Tuesday, December 28, 2010

Court of Appeals acquits Quebec man of assisted suicide

From The Vancouver Sun in Canada:

QUEBEC, Canada — The Quebec Court of Appeal confirmed Dec. 22 the acquittal of a Quebec man charged with helping his disabled uncle commit suicide.

Stephan Dufour, 31, was found not guilty by jury on Dec. 12, 2008 in the death of Chantal Maltais (pictured), 49, who contracted poliomyelitis when he was four years old and was confined to a wheelchair.

"I'm extremely relieved for Stephan and his family," defence lawyer Michel Boudreault said Wednesday. "The legal procedures took a serious toll on them."

The Crown prosecutor called for a new trial and raised issue with the defence put forward by Dufour's lawyer in its appeal.

During trial the defence said Dufour was under his uncle's spell and his limited intellectual capacities prevented him resisting Maltais' multiple requests to put an end to his life.

Dufour testified he finally gave in to the pressure and the verbal abuse from his uncle, tying a choke chain to a rope and installing it on a pole in his uncle's bedroom. Two days later, on Sept. 9, 2006, Maltais was found hanged at his Alma, Que., home.

In a unanimous decision three Court of Appeal judges dismissed the appeal and sided with Dufour.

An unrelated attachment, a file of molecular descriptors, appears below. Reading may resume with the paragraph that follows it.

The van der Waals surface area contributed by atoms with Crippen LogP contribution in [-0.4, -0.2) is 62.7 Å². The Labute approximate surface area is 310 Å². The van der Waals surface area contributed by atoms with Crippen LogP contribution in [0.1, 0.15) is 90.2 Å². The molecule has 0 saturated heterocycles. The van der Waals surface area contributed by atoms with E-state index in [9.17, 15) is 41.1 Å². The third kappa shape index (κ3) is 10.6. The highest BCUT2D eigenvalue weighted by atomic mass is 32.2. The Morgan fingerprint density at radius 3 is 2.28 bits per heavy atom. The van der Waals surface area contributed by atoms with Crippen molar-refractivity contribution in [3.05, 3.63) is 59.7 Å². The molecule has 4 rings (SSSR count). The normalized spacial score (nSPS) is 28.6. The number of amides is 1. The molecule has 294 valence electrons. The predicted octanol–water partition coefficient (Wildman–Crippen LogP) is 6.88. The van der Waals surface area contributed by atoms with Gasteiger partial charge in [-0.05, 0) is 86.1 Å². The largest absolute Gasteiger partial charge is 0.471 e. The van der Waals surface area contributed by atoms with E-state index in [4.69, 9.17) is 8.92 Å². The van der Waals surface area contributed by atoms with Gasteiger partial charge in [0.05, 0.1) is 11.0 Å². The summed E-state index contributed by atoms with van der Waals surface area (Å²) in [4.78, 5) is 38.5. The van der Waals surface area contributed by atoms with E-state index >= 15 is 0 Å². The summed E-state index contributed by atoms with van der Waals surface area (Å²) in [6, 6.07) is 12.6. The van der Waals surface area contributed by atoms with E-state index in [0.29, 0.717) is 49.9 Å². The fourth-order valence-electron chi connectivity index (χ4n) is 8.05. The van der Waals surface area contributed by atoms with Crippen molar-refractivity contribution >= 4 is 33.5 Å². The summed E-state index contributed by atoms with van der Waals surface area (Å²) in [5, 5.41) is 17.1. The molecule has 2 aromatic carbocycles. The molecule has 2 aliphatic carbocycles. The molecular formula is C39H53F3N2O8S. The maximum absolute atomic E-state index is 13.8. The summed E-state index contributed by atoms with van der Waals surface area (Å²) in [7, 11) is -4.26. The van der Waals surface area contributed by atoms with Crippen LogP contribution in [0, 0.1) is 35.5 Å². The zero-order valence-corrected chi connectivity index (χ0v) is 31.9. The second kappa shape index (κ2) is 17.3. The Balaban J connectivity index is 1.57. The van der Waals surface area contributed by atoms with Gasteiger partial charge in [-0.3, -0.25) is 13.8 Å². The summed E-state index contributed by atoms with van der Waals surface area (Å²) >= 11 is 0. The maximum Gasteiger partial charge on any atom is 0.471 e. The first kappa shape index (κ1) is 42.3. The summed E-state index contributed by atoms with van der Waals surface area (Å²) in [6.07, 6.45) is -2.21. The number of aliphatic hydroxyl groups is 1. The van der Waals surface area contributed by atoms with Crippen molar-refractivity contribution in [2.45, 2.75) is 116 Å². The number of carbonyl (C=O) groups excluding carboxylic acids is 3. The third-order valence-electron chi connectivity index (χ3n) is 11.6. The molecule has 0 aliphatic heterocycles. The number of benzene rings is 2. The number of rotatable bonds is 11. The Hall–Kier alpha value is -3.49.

The ruling stated assisted suicide is a specific intent crime and the Crown had to prove the accused had the intent to cause the death of his uncle. The judges noted Dufour didn't want his uncle to die and his limited intellectual capacities prevented him from resisting to pressures from Maltais any longer.

Dufour was the first person in Quebec to face a jury trial on charges of assisting suicide.

The Crown said Wednesday it was too early to determine if it will ask the Supreme Court of Canada for a leave to appeal the decision.

Defence lawyer Boudreault said the unanimous decision leaves the Crown very little ground to appeal.

Dufour's case garnered a lot of media attention and Boudreault said the good thing that came out of the case is that it led people to debate the issue of assisted suicide.

The ruling could have an impact on another pending case of assisted suicide in Quebec. Leger Ayotte, of Trois-Rivieres, will face a trial before judge and jury in 2011 for allegedly "aiding or encouraging" his partner to take her life.

The woman in her 60s was found shot to death in her home.

Assisting a suicide is a crime punishable by up to 14 years behind bars.